Château Malescot Saint-Exupéry
N: Sweet berry fruit and aromas I tend to associate with Merlot. Subtle oak.
P: Starts out very pure and natural,, very Margaux-like, and then displays rather tough and uncompromising tannin. Influence of oak is best monitored. Good to very good.
N: Coffee and new oak (100%) pretty much completely masks the fruit.
P: Starts out quite soft, then bang, the oak hits you. Good if you like the style.
Château Marquis d’Alesme
N: Some chocolate and mint nuances, but subdued at this stage.
P: More aromatic on the palate. “Iron fist in a velvet glove” kind of wine. Marked acidity, somewhat uncompromising style, and made to last. Margaux flavors just emerging. Long, tangy finish, but oak must not get the upper hand. Good.
Château Marquis de Terme
N: Understated at this time, but promising. Floral and forest fruit aromas.
P: More expressive on palate. Round, full, well-balanced, and refreshing. Medium-weight with a delicious long aftertaste. Will show well young. Very good.
Château La Tour de Bessan
N: Classic, but subdued. Sweet, but rather indeterminate at this early stage.
P: More expressive on the palate. Good texture and fresh acidity. Promising, For mid-term drinking to take advantage of the fruit. More structure than in other vintages. Good.
N: A nose not unlike the Pavillon Rouge, but with more depth and aromas of black fruit liqueur.
G: Satiny, creamy texture. Feminine and sexy. Super fine-grained tannin with lilting acidity. Fantastic balance. Great potential. Excellent.
Château Marsac Segineau
N: Muted red fruit (cranberry) but not much there.
G: Better on palate with good, fresh acidity. Medium body. Quite tannic (too tannic?) on the penetrating aftertaste in which the alcohol can be felt. Good.
The estate produced just 11 hectoliters per hectare in 2018, so there is no second wine this year.
N: Sweet, seductive candied red and black fruit.
G: If Margaux is feminine, this is a buxom young lass. Full-bodied and sensual. The texture reflects silky tannin backed up by good oak. This wine is fairly big and will unquestionably age well. Long aftertaste. Superb.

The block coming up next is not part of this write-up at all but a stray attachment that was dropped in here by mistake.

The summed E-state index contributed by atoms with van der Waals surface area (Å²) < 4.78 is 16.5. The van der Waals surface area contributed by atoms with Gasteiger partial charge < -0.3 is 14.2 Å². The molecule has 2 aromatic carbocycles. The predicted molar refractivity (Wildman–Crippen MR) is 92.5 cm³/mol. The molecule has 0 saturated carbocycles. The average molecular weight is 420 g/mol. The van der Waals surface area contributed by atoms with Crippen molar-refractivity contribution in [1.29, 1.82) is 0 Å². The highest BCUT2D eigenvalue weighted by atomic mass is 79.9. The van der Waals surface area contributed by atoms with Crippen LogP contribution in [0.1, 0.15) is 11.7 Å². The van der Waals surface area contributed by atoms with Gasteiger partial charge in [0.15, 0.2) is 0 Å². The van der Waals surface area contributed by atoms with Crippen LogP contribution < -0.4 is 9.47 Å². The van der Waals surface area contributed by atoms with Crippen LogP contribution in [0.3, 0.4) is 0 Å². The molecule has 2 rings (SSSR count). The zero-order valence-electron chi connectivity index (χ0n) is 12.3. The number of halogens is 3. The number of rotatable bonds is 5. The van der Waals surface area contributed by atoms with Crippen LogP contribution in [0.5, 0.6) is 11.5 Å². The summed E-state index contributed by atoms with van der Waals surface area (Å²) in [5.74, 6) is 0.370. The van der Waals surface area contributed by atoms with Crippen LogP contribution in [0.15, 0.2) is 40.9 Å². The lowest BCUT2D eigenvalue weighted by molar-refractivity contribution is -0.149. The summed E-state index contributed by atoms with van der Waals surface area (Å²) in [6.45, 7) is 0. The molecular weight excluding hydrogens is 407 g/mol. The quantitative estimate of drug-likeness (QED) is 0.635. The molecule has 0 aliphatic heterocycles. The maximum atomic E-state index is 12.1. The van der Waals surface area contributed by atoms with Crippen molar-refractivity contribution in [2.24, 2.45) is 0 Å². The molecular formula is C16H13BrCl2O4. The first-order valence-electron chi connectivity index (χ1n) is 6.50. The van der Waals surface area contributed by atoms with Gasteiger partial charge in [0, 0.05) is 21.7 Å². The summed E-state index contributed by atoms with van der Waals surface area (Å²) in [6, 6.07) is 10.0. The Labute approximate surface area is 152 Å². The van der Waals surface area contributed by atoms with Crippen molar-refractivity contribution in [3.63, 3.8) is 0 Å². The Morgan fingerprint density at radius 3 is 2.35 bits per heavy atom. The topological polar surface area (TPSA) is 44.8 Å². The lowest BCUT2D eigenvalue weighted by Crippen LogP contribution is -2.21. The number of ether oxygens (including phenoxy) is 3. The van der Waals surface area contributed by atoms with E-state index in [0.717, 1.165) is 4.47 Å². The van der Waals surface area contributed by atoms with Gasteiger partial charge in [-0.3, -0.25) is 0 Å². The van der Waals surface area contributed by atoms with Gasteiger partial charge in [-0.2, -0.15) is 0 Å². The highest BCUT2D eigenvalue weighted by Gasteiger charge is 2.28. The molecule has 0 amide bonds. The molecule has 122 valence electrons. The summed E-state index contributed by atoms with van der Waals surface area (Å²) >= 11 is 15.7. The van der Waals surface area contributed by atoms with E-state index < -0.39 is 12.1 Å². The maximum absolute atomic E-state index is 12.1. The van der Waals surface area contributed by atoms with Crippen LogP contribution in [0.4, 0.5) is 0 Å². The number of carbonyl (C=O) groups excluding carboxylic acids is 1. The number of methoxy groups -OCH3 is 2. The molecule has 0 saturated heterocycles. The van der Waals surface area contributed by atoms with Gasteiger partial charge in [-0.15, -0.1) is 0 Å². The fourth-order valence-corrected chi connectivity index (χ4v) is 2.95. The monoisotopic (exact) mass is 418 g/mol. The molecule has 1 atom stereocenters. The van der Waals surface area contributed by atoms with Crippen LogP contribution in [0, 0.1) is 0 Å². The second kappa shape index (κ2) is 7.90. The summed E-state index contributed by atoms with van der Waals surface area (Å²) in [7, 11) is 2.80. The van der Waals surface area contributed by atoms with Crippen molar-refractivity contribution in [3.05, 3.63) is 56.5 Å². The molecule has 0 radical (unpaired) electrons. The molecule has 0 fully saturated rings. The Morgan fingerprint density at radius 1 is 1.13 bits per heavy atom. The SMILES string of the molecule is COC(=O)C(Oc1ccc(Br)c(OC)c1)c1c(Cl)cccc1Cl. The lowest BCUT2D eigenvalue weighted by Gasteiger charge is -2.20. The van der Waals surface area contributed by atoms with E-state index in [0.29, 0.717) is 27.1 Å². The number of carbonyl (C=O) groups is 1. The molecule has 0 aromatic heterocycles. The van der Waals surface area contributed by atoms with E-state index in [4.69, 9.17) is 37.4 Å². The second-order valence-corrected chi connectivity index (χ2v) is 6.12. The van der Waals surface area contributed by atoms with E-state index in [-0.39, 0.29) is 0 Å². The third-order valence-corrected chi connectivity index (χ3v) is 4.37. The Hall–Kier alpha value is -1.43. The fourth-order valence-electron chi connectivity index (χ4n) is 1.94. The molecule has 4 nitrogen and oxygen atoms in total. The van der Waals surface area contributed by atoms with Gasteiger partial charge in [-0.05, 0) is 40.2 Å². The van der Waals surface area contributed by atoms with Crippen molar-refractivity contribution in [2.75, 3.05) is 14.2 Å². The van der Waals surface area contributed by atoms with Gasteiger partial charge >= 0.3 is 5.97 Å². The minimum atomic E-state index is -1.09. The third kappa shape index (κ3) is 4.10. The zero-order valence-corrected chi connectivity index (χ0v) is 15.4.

Pavillon Blanc de Château Margaux (AOC Bordeaux)
C: Pale gold with green tinges.
N: Very Sauvignon Blanc, but one must wait for tertiary aromas.
G: Did not strike me as much as the 2017. Oak is mercifully under control. A fine wine, but does not seem special. Only the aftertaste shows its breeding. Good to very good.
Pavillon Rouge de Château Margaux
N: Monumental, with nuances of cedar, spring flowers. red berries, and cherries.
G: Tart with exquisite tannin. Svelte, with a fresh, long finish. Should be fine for medium-term drinking. Does not seem at all like 14.5° alcohol. Very good.
Chateau Prieuré Lichine
N: Candied black fruit and chocolate. Almost Pinot-like. Very aromatic and attractive.
P: Starts off beautifully, drops a bit, and then comes back with delicious Margaux fruit. Seems a tad over-oaked at this early stage, but altogether natural. Not especially long, but quite fine. Very good.
Chateau Rauzan Gassies
N: Somewhat weak and lacking in definition, with some roast coffee nuances.
P: Much better on the palate with a great texture. A bit old-fashioned in style with fine-grained tannin. Interesting aftertaste. The antithesis of an oaky, over-extracted wine. Perhaps a little light, but ageing may work wonders here. Good to very good.
Chateau du Tertre
N: Closed at present with some vinification odors simply due to its youth.
P: Moreish, elegant, and rich for a Médoc. Soft. Caresses the palate. Medium body and good development on the palate. Sensual. Good, fine, relatively long finish. Very good.
Château Tour de Mons
N: Good fruit to oak ratio. Black fruit jelly notes on the interesting bouquet.
P: Full and chunky. Elegant commercial style. Long flavorsome aftertaste. Good to very good.